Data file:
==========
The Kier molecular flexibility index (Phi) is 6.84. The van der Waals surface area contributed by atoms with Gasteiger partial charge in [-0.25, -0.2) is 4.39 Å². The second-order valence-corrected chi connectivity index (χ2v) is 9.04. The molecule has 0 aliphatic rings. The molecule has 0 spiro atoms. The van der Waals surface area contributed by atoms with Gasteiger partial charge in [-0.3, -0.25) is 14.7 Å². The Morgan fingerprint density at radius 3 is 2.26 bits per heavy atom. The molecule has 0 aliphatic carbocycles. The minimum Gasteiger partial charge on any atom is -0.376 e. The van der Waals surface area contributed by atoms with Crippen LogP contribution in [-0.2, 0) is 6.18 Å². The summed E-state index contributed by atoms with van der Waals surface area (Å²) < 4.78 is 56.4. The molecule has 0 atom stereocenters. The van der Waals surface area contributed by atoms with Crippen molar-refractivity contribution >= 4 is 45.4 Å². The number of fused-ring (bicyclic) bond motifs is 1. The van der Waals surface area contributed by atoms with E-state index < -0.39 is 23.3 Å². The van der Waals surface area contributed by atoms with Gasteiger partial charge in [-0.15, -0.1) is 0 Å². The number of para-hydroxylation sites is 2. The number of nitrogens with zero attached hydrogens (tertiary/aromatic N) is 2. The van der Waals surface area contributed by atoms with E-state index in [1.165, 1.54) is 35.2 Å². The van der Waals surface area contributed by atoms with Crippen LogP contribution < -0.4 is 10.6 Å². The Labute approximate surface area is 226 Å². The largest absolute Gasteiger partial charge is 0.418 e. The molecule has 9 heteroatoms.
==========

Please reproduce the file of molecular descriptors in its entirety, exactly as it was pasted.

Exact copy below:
The Kier molecular flexibility index (Phi) is 6.84. The van der Waals surface area contributed by atoms with Gasteiger partial charge in [-0.25, -0.2) is 4.39 Å². The second-order valence-corrected chi connectivity index (χ2v) is 9.04. The molecule has 0 aliphatic rings. The molecule has 0 spiro atoms. The van der Waals surface area contributed by atoms with Gasteiger partial charge in [-0.3, -0.25) is 14.7 Å². The Morgan fingerprint density at radius 3 is 2.26 bits per heavy atom. The molecule has 0 aliphatic carbocycles. The minimum Gasteiger partial charge on any atom is -0.376 e. The van der Waals surface area contributed by atoms with Crippen LogP contribution in [-0.2, 0) is 6.18 Å². The summed E-state index contributed by atoms with van der Waals surface area (Å²) < 4.78 is 56.4. The molecule has 0 atom stereocenters. The van der Waals surface area contributed by atoms with Crippen molar-refractivity contribution >= 4 is 45.4 Å². The number of fused-ring (bicyclic) bond motifs is 1. The van der Waals surface area contributed by atoms with E-state index < -0.39 is 23.3 Å². The van der Waals surface area contributed by atoms with Gasteiger partial charge in [-0.15, -0.1) is 0 Å². The number of para-hydroxylation sites is 2. The number of nitrogens with zero attached hydrogens (tertiary/aromatic N) is 2. The van der Waals surface area contributed by atoms with E-state index in [1.165, 1.54) is 35.2 Å². The van der Waals surface area contributed by atoms with Crippen LogP contribution < -0.4 is 10.6 Å². The Labute approximate surface area is 226 Å². The largest absolute Gasteiger partial charge is 0.418 e. The molecule has 9 heteroatoms.